The IOM, in partnership with NAPTIP and other local organisations, provides access to special reintegration programmes for trafficked women, which includes housing, training, financial and medical assistance.
It offers a four-day workshop to all returned migrants, including victims of trafficking. The workshop includes business and management training, plus a specific focus on the psychosocial aspect of the reintegration process.
The NAPTIP also holds returned victims in “closed” shelters, to investigate cases and try to convince victims to testify in court against their traffickers. A parallel system of open shelters managed by local NGOs also exists to host victims who don’t want to go back to their families.
But according to the US State Department’s annual Trafficking in Persons (TIP) report, the influx of migrants returned from Libya, some of whom were trafficking victims, has overwhelmed the shelter and service system, including NAPTIP facilities, and not all trafficking victims received care.
Many women and girls said they struggled with depression, anxiety, insomnia, flashbacks and other physical ailments that have sometimes limited their ability to work effectively, Human Rights Watch (HRW) said in a recent report.
Life is not easy for those women who had survived sexual and labour exploitation in Libya and are now back home in Nigeria, said Evon Benson-Idahosa, founder of Pathfinders Justice Initiative an NGO in Benin City.
“They will tell you they don’t have any option here. It’s a toxic environment where women think that prostitution is an alternative to poverty,” she said.
A 2019 official policy note by the UK government on the trafficking of Nigerian women controversially claimed that “becoming rich through illicit activities such as prostitution has become socially acceptable in Edo State”.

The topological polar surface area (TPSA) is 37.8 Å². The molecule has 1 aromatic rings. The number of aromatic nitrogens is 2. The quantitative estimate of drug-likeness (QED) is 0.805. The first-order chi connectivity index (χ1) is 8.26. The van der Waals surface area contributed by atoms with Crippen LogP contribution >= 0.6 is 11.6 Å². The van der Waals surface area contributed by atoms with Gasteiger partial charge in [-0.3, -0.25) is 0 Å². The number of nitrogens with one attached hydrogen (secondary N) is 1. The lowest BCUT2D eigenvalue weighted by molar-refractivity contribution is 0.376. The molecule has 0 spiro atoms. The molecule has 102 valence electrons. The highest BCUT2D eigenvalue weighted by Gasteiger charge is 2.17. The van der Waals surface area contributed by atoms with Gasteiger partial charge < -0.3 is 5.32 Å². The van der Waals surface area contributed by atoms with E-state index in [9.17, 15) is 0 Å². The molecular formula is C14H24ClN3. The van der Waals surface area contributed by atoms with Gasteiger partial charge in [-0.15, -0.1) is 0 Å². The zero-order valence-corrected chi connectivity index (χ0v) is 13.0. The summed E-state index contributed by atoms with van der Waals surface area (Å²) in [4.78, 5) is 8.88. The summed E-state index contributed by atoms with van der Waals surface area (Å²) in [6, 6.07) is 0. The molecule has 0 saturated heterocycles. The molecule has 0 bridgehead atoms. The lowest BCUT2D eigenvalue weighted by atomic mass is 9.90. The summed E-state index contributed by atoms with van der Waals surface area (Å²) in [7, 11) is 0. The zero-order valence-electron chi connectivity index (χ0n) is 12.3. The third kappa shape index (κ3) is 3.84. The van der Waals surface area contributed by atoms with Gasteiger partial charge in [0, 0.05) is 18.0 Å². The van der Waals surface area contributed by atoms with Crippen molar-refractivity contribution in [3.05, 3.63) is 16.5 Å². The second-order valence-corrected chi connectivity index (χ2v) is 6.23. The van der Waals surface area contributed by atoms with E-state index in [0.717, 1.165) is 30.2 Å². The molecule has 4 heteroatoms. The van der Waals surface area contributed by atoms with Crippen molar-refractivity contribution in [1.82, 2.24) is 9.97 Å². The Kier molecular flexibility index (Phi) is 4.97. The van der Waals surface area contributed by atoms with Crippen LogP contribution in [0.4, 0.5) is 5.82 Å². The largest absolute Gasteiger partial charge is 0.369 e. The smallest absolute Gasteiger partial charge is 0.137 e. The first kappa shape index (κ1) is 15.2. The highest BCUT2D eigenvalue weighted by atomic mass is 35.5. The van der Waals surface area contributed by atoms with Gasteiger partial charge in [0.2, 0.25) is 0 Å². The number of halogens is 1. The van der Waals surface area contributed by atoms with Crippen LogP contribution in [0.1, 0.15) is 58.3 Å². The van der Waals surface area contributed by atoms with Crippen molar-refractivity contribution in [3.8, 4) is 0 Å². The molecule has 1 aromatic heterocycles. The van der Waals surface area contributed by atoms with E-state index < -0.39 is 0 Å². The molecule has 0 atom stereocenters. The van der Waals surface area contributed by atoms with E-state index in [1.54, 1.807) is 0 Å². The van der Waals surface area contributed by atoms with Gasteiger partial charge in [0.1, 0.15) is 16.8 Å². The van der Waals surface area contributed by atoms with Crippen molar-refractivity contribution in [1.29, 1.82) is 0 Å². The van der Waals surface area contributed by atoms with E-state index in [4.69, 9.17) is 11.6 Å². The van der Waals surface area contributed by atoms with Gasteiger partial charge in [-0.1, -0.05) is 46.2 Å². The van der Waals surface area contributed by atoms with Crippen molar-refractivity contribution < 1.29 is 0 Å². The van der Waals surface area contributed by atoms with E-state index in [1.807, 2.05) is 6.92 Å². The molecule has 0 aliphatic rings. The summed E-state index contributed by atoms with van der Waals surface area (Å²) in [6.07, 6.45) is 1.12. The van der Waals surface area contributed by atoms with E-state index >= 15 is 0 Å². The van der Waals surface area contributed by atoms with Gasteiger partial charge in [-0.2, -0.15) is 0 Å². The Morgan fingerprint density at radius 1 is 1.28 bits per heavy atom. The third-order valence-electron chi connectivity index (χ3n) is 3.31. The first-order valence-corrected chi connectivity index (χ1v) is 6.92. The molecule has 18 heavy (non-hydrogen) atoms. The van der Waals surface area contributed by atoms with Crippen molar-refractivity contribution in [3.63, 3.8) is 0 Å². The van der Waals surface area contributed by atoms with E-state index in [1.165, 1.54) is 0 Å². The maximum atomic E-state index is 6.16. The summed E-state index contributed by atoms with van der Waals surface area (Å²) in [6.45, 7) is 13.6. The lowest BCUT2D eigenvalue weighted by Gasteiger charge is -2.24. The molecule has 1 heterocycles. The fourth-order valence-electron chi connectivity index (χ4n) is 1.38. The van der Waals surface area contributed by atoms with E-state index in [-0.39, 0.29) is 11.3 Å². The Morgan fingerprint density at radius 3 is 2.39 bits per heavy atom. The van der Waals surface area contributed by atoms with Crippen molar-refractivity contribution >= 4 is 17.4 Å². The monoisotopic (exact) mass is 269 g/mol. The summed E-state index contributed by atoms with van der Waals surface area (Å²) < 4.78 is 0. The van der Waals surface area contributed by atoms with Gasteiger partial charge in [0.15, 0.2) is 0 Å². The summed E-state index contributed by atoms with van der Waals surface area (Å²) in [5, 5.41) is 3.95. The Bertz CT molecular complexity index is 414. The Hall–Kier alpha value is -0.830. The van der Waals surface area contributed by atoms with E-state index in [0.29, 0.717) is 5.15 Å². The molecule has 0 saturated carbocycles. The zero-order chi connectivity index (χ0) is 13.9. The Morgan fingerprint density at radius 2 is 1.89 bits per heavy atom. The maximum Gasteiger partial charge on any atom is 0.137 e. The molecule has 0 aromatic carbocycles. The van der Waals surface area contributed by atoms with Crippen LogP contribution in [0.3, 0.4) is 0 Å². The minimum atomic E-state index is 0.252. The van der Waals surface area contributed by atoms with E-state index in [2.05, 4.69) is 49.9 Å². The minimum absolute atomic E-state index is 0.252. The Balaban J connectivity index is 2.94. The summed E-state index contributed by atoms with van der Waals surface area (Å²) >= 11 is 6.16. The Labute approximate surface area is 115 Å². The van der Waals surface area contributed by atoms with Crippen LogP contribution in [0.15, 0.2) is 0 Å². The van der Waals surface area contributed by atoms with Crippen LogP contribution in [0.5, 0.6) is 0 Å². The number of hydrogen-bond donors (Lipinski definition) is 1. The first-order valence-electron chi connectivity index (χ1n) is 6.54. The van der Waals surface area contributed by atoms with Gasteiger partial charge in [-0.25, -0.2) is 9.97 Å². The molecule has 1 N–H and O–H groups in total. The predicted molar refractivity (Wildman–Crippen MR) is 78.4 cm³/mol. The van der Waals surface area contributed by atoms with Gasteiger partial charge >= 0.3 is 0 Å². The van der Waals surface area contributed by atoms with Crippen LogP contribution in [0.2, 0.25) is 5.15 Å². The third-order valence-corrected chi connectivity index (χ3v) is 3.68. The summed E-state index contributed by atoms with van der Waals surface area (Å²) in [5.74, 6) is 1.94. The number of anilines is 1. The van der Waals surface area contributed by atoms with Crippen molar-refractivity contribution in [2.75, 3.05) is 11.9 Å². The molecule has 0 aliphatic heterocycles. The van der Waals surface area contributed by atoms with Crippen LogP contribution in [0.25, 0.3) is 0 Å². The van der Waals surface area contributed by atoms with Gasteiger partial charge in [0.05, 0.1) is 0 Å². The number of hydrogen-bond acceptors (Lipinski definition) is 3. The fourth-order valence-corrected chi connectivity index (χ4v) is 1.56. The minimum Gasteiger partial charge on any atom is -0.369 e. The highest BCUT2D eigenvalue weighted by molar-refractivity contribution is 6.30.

One NGO worker told Euronews that it is difficult to keep returning women and girls away from the networks that trafficked them in the first place. “Our girls tried their best to return to their families, yet many return to prostitution, others are still in contact with their traffickers,” he said.
And in Edo State, the conviction rates are pitiful.
As of 2020, only 33 trafficking cases are under investigation, while only 14 cases have been brought to court. No verdict has been signed yet, and nobody has been convicted.
An investigator working with the Edo Task Force in Benin City told Euronews that the justice system was “slow and corrupt, generally.”
“Sometimes the trafficker is a family member, or they can even offer money to the victim, so that they will refuse to attend court as a witness,” she said.
A senior NAPTIP official, meanwhile, said that while a “victims’ story or evidence is key to successful conviction in view of our judicial system and we do our best to encourage them to come over to give their testimony, we can’t force them.”
An officer working with the Nigerian Immigration Service, who investigates returned victims of trafficking through their Facebook accounts, told Euronews that despite the multiple efforts to stop the trafficking, many women are re-trafficked or leave again after only a few months. In 2018, NAPTIP intercepted 134 previous victims of trafficking who had been re-trafficked again outside the country.
But even those who have suffered in Libya have not given up the hope to try and reach Europe again.
“I will not go to Libya again, it’s too dangerous,” a women in Benin City told Euronews after her return, “but I will try another way. I want to go to Europe.”